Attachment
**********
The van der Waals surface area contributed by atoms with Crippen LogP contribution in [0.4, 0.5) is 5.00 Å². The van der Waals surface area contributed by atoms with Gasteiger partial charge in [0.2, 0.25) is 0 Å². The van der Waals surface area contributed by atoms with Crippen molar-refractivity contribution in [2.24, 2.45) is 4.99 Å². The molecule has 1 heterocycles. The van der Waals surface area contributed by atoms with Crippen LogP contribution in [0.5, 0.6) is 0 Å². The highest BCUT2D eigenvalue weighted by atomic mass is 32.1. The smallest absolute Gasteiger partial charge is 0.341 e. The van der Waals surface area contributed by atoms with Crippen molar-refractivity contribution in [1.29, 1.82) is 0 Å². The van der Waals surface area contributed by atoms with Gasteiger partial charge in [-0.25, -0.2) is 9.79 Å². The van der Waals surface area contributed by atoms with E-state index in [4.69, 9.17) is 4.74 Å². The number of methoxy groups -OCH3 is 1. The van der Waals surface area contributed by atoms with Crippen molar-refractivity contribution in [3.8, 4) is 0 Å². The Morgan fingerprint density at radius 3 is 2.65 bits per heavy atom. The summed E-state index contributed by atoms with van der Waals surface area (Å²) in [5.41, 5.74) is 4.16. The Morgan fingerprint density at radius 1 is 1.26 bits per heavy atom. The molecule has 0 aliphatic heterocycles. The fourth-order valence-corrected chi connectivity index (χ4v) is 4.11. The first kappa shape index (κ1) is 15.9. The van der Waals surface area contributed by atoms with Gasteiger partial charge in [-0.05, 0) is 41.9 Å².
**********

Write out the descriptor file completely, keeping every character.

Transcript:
The van der Waals surface area contributed by atoms with Crippen LogP contribution in [0.4, 0.5) is 5.00 Å². The van der Waals surface area contributed by atoms with Gasteiger partial charge in [0.2, 0.25) is 0 Å². The van der Waals surface area contributed by atoms with Crippen molar-refractivity contribution in [2.24, 2.45) is 4.99 Å². The molecule has 1 heterocycles. The van der Waals surface area contributed by atoms with Crippen LogP contribution in [0.5, 0.6) is 0 Å². The highest BCUT2D eigenvalue weighted by atomic mass is 32.1. The smallest absolute Gasteiger partial charge is 0.341 e. The van der Waals surface area contributed by atoms with Crippen molar-refractivity contribution in [1.29, 1.82) is 0 Å². The van der Waals surface area contributed by atoms with Gasteiger partial charge in [-0.25, -0.2) is 9.79 Å². The van der Waals surface area contributed by atoms with E-state index in [4.69, 9.17) is 4.74 Å². The number of methoxy groups -OCH3 is 1. The van der Waals surface area contributed by atoms with Crippen molar-refractivity contribution in [3.8, 4) is 0 Å². The Morgan fingerprint density at radius 3 is 2.65 bits per heavy atom. The summed E-state index contributed by atoms with van der Waals surface area (Å²) in [5.41, 5.74) is 4.16. The Morgan fingerprint density at radius 1 is 1.26 bits per heavy atom. The molecule has 0 aliphatic heterocycles. The fourth-order valence-corrected chi connectivity index (χ4v) is 4.11. The first kappa shape index (κ1) is 15.9. The van der Waals surface area contributed by atoms with Gasteiger partial charge in [-0.05, 0) is 41.9 Å².